FAM FEATURE: Amanda DoAmaral of Fiveable

How Amanda made the jump from history teacher to tech CEO with 50%+ market share

Throughout my career as a venture investor, and now the General Partner of 27V, I’ve operated under the philosophy that great ideas — and great founders — can come from anywhere. Let me tell you the story of how I first came across the indomitable Amanda DoAmaral, CEO and founder of Fiveable – on YouTube!

Back in 2019, since I hadn’t been able to make the ASU GSV Summit, I was catching up on their panels. 27V was a seedling idea at this point. I had always been passionate about education and wanted to explore the best way to have an impact. I watched this panel on teachers embracing side hustles, and heard Amanda talking about the work she was doing at Fiveable. She said she started Fiveable because she wanted to scale her own impact as a teacher beyond the limitations of the classroom, reach more students, and give teachers a way to make a more sustainable living. I was struck by her intense focus on improving outcomes for both students and teachers, so I did what I usually do when I come across interesting people – I dug deep to learn more about her story.

Unexpectedly, the first recommended video wasn’t another panel or interview but a cellphone video of Amanda at the AP World Open forum, in a heated conversation with Trevor Packer, the head of AP at College Board. She’s standing at a microphone passionately advocating for her students against the decision to omit slavery from the AP World History test. She argues that not only is it an important context to understanding the history that comes after it, but also “to show their Black and brown and Native students that their histories matter.” To raucous applause, she speaks truth to power and dismisses Packer’s (frankly pretty weak) excuses in the no-nonsense tone characteristic of great teachers.

She made quite a splash. In addition to opening up the conversation on the role of history in the classroom and the responsibilities of publishers to their students, she was quoted in the Atlantic and the Washington Post and even memed. Most importantly, she was a vocal part of the backlash that caused the College Board to roll back their plans.

Founders like Amanda are the reason I wanted to build a VC firm in the first place. They don’t just have a good business idea; they are fierce champions of education, who deeply care about teachers and students. And, as any VC will tell you, this intense focus on the user is what leads to massive outcomes 🦄.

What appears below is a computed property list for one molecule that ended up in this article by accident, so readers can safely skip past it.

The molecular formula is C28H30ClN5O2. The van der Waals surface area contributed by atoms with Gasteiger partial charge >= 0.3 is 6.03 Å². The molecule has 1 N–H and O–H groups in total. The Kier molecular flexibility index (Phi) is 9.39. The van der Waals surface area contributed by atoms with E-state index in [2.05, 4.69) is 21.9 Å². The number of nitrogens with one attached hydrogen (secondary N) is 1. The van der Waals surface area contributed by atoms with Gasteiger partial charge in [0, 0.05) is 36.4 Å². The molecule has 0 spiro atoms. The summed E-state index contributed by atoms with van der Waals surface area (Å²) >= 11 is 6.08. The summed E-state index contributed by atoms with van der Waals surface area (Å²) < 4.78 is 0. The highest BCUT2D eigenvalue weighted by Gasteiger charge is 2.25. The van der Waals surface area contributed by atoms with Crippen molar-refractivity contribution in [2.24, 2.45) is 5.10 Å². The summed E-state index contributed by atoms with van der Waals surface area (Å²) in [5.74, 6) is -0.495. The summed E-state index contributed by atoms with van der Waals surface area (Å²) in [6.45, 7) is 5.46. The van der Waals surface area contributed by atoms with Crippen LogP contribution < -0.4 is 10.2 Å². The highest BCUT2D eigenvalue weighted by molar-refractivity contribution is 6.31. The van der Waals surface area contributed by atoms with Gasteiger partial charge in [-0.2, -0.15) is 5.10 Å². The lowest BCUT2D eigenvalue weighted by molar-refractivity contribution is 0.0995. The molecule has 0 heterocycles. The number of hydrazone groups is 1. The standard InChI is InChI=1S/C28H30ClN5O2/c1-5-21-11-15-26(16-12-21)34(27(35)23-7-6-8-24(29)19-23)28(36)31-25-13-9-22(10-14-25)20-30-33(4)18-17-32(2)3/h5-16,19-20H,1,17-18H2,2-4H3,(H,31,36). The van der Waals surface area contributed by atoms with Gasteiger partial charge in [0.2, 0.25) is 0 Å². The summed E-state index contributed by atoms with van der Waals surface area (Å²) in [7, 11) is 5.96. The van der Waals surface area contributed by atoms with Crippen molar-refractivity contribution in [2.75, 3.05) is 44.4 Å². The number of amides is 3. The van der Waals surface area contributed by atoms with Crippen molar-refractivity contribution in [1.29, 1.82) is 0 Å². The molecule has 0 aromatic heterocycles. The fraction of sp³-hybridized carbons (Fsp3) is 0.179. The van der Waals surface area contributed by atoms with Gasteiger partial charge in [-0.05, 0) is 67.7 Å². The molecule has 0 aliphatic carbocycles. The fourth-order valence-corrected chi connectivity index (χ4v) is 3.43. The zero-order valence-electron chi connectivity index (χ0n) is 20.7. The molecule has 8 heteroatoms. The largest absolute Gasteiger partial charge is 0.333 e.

I was all-in on Amanda, and after doing a bit more research on Fiveable and seeing students sharing their content on social media unprompted, I was all-in on her company too. I cold-messaged her on LinkedIn (this cold outreach is becoming a bit of a habit – read the story of my investment in Edgi Learning) and was shocked to hear that she was struggling. Fiveable was at a do-or-die point where they didn’t have enough cash in the bank to make payroll. She wrote about her experiences on the website.

On paper, this might have looked like a bad investment, but I knew two things. The first is that nontraditional founders like Amanda — former teacher, woman of color, fundraising from outside of big tech hubs — are often written off before they have a chance to prove themselves. Her dwindling funds said more about the biases & prejudices of VC investors than they did about her product.

The second is that investing in passionate people who care deeply about their users and the impact they’re having on the world is always a risk worth taking. So much so, in fact, that I invested my own money and time in Fiveable.

Founders who have taken non-traditional paths to starting a business are often the closest to the problem they’re solving, which enables them to build sticky products that actually work. At the same time, the VC world plays by their own set of rules. As a GP, I’ve always considered it my responsibility to support our founders in navigating that world. Amanda and I have met regularly since that initial investment for charting out the tech world together.

As I’ve gotten to know her over the past two years, I’ve seen her grow into her role as a leader not just at Fiveable, but in the EdTech space at large. Now, with Fiveable reaching 50%+ market share among AP students, the tech world is starting to see it, too. With features in TechCrunch and too many podcasts to name, Amanda is generous with her time and knowledge, holding the ladder not only for students and teachers but entrepreneurs, too.
Of course, I wasn’t the first person to realize Amanda was a rockstar🤘. She’d always been that person to her students. It’s about time the world sees it, too!